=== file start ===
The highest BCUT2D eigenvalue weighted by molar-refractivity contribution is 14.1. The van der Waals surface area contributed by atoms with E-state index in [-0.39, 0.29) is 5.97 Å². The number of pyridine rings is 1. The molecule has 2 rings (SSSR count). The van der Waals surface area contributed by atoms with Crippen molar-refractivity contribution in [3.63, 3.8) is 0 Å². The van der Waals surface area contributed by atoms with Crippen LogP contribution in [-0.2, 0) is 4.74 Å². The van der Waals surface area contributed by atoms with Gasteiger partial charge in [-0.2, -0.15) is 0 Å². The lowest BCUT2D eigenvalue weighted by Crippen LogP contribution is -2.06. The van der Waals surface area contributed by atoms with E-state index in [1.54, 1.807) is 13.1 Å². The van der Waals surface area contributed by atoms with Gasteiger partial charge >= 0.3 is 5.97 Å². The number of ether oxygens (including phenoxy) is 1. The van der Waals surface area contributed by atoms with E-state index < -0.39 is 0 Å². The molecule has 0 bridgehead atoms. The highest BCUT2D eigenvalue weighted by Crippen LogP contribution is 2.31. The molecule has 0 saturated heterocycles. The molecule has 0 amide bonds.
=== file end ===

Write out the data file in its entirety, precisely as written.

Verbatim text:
The highest BCUT2D eigenvalue weighted by molar-refractivity contribution is 14.1. The van der Waals surface area contributed by atoms with E-state index in [-0.39, 0.29) is 5.97 Å². The number of pyridine rings is 1. The molecule has 2 rings (SSSR count). The van der Waals surface area contributed by atoms with Crippen molar-refractivity contribution in [3.63, 3.8) is 0 Å². The van der Waals surface area contributed by atoms with Crippen LogP contribution in [-0.2, 0) is 4.74 Å². The van der Waals surface area contributed by atoms with Gasteiger partial charge in [-0.2, -0.15) is 0 Å². The lowest BCUT2D eigenvalue weighted by Crippen LogP contribution is -2.06. The van der Waals surface area contributed by atoms with E-state index in [1.54, 1.807) is 13.1 Å². The van der Waals surface area contributed by atoms with Gasteiger partial charge >= 0.3 is 5.97 Å². The number of ether oxygens (including phenoxy) is 1. The van der Waals surface area contributed by atoms with E-state index < -0.39 is 0 Å². The molecule has 0 bridgehead atoms. The highest BCUT2D eigenvalue weighted by Crippen LogP contribution is 2.31. The molecule has 0 saturated heterocycles. The molecule has 0 amide bonds.